MIDDLETOWN — From opposite ends of the dirt track that surrounded the football field, Gracie Pachie and Rosie Emerson hit the gas Friday night. Facing each other, about 120 yards apart, the Middletown sophomores kicked their quarter horses in the flank. With the reins in one hand and a pole with the American and California flags in the other, they charged. Leaning forward in the saddle, the wind pinning back their ears and hats, they passed within a few feet of the other.
The bet here is, as they passed both the girls and the quarter horses probably winked at each other.
Over the stadium loud speaker a recording of Lee Greenwood singing "God Bless The USA" was playing.
The girls and their horses went to midfield. At attention along with a color guard from a Navy unit at the U.S. Coast Guard station in Petaluma, they listened motionless as the national anthem was sung. Absent was chatter and giggles in the stands, all too common these days at the singing of that song.
The only thing missing was Mom standing there holding her apple pie.
Nobody around here does homecoming like Middletown High School. That was the first thought.
The second thought: Middletown is bigger than any clerical error.
The people at NCS and the CIF need to remember that. As they listen to Middletown's appeal to overturn the forfeiture of the Mustangs' first two football game, an appeal most likely to be presented Tuesday, they need to remember where the mistake was made and how the mistake was made.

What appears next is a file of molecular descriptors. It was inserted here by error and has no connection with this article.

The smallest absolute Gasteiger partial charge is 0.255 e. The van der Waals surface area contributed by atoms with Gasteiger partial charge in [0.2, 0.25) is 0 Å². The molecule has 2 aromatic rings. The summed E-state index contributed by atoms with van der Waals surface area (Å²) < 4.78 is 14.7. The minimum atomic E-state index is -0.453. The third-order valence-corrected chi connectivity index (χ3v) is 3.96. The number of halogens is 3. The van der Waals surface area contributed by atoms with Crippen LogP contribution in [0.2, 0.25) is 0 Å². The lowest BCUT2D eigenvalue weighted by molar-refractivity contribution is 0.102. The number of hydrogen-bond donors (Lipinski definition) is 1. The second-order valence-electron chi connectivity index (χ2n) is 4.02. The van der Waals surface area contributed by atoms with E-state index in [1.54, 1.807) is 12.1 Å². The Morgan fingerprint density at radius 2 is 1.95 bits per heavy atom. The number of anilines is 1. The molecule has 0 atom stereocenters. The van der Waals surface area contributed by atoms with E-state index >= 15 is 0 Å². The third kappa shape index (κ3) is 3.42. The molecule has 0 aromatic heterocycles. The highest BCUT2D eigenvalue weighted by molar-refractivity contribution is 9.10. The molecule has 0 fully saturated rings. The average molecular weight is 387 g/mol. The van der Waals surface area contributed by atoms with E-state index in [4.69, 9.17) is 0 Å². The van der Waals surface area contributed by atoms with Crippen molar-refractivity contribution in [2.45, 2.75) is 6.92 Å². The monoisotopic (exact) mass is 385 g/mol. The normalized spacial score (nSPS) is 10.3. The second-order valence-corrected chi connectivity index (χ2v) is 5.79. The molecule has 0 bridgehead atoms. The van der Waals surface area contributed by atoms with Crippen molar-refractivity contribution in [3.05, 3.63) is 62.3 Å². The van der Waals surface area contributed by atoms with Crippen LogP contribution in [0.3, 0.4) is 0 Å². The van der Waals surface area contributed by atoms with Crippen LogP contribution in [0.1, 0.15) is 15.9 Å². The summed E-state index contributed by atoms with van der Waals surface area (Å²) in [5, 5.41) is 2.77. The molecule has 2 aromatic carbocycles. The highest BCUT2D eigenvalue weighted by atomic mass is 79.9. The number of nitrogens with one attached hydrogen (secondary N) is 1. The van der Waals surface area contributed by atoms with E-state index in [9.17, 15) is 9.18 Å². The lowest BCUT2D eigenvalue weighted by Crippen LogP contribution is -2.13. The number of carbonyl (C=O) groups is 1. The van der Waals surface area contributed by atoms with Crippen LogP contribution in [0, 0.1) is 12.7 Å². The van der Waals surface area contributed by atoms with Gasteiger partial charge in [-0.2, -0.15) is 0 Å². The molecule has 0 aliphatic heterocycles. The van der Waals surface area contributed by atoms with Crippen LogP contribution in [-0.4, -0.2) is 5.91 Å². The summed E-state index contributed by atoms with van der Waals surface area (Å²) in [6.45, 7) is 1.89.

First, this is Middletown, pop. 1,323, Small Town America in every sense, where people wear honesty like an everyday shirt. This is a town where everyone knows everyone's business because, well, everyone likes everyone's business. Middletown is no place to hide, no place to deceive, no place to be nasty to thy neighbor. Old-fashioned values — Lee Greenwood would say if he ever visited here — run like a hot electrical current through every home and business, hill and dale.
"This is something no one would have ever known, it was that small," said Bill Roderick, Middletown High School's principal. "But we self-reported it to NCS because it was the right thing to do. We tell our kids all the time to be responsible for your actions, to own it, that character matters, that integrity matters. How you handle adversity will define greatly who you are.